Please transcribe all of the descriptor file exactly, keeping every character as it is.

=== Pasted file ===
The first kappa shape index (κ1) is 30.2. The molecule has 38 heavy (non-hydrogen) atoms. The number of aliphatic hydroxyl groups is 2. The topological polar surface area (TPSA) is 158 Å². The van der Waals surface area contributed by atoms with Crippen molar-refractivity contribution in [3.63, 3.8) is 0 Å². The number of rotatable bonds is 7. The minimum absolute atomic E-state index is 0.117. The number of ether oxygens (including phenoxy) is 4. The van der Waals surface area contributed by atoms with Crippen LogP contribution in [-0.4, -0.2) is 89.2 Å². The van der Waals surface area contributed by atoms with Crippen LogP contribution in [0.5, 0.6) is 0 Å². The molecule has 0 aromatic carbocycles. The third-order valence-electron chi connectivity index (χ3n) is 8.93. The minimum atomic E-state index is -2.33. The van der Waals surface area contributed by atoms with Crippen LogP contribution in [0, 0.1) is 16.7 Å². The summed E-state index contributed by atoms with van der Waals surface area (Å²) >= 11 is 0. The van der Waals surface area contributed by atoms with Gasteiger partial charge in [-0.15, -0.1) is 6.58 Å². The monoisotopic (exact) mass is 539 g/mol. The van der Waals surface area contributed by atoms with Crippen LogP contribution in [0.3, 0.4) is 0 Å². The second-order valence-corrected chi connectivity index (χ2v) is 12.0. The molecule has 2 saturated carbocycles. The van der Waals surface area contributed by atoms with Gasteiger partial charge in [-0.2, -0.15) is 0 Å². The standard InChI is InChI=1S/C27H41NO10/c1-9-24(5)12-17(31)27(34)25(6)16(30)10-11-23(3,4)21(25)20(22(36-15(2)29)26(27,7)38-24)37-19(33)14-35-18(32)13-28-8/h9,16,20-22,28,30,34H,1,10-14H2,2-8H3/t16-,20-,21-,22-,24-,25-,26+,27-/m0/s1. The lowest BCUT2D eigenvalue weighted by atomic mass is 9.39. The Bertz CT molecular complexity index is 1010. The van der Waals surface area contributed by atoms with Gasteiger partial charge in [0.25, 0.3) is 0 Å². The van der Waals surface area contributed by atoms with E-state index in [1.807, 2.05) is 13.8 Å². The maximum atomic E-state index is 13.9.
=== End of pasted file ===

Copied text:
The first kappa shape index (κ1) is 30.2. The molecule has 38 heavy (non-hydrogen) atoms. The number of aliphatic hydroxyl groups is 2. The topological polar surface area (TPSA) is 158 Å². The van der Waals surface area contributed by atoms with Crippen molar-refractivity contribution in [3.63, 3.8) is 0 Å². The number of rotatable bonds is 7. The minimum absolute atomic E-state index is 0.117. The number of ether oxygens (including phenoxy) is 4. The van der Waals surface area contributed by atoms with Crippen LogP contribution in [-0.4, -0.2) is 89.2 Å². The van der Waals surface area contributed by atoms with Crippen LogP contribution in [0.5, 0.6) is 0 Å². The molecule has 0 aromatic carbocycles. The third-order valence-electron chi connectivity index (χ3n) is 8.93. The minimum atomic E-state index is -2.33. The van der Waals surface area contributed by atoms with Crippen LogP contribution in [0, 0.1) is 16.7 Å². The summed E-state index contributed by atoms with van der Waals surface area (Å²) >= 11 is 0. The van der Waals surface area contributed by atoms with Gasteiger partial charge in [-0.15, -0.1) is 6.58 Å². The monoisotopic (exact) mass is 539 g/mol. The van der Waals surface area contributed by atoms with Crippen LogP contribution in [0.3, 0.4) is 0 Å². The second-order valence-corrected chi connectivity index (χ2v) is 12.0. The molecule has 2 saturated carbocycles. The van der Waals surface area contributed by atoms with Gasteiger partial charge in [-0.2, -0.15) is 0 Å². The standard InChI is InChI=1S/C27H41NO10/c1-9-24(5)12-17(31)27(34)25(6)16(30)10-11-23(3,4)21(25)20(22(36-15(2)29)26(27,7)38-24)37-19(33)14-35-18(32)13-28-8/h9,16,20-22,28,30,34H,1,10-14H2,2-8H3/t16-,20-,21-,22-,24-,25-,26+,27-/m0/s1. The lowest BCUT2D eigenvalue weighted by atomic mass is 9.39. The Bertz CT molecular complexity index is 1010. The van der Waals surface area contributed by atoms with Gasteiger partial charge in [0.25, 0.3) is 0 Å². The van der Waals surface area contributed by atoms with E-state index in [1.807, 2.05) is 13.8 Å². The maximum atomic E-state index is 13.9.